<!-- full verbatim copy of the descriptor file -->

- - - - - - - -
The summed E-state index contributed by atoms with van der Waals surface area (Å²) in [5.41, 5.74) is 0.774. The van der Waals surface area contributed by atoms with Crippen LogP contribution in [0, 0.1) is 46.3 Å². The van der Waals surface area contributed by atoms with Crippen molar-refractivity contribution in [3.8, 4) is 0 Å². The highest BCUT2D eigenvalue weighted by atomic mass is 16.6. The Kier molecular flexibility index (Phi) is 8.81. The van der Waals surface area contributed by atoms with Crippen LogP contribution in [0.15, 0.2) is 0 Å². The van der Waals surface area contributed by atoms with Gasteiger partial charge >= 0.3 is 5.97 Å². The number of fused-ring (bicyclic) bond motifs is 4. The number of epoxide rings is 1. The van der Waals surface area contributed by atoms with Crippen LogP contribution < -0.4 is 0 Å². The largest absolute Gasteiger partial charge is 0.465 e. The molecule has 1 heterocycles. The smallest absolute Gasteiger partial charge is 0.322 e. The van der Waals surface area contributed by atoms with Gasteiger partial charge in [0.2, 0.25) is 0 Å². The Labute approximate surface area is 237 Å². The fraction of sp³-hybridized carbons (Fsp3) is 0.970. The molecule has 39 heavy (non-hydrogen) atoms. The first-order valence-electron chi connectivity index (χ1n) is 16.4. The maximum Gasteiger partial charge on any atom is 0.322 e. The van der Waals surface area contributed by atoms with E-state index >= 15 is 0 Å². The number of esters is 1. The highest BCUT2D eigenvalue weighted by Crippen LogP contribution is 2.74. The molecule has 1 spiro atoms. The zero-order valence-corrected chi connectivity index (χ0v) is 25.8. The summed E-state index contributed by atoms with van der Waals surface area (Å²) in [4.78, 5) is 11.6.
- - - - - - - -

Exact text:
The summed E-state index contributed by atoms with van der Waals surface area (Å²) in [5.41, 5.74) is 0.774. The van der Waals surface area contributed by atoms with Crippen LogP contribution in [0, 0.1) is 46.3 Å². The van der Waals surface area contributed by atoms with Crippen molar-refractivity contribution in [3.8, 4) is 0 Å². The highest BCUT2D eigenvalue weighted by atomic mass is 16.6. The Kier molecular flexibility index (Phi) is 8.81. The van der Waals surface area contributed by atoms with Crippen LogP contribution in [0.15, 0.2) is 0 Å². The van der Waals surface area contributed by atoms with Gasteiger partial charge >= 0.3 is 5.97 Å². The number of fused-ring (bicyclic) bond motifs is 4. The number of epoxide rings is 1. The van der Waals surface area contributed by atoms with Crippen LogP contribution < -0.4 is 0 Å². The largest absolute Gasteiger partial charge is 0.465 e. The molecule has 1 heterocycles. The smallest absolute Gasteiger partial charge is 0.322 e. The van der Waals surface area contributed by atoms with Gasteiger partial charge in [0.2, 0.25) is 0 Å². The Labute approximate surface area is 237 Å². The fraction of sp³-hybridized carbons (Fsp3) is 0.970. The molecule has 39 heavy (non-hydrogen) atoms. The first-order valence-electron chi connectivity index (χ1n) is 16.4. The maximum Gasteiger partial charge on any atom is 0.322 e. The van der Waals surface area contributed by atoms with E-state index >= 15 is 0 Å². The number of esters is 1. The highest BCUT2D eigenvalue weighted by Crippen LogP contribution is 2.74. The molecule has 1 spiro atoms. The zero-order valence-corrected chi connectivity index (χ0v) is 25.8. The summed E-state index contributed by atoms with van der Waals surface area (Å²) in [4.78, 5) is 11.6.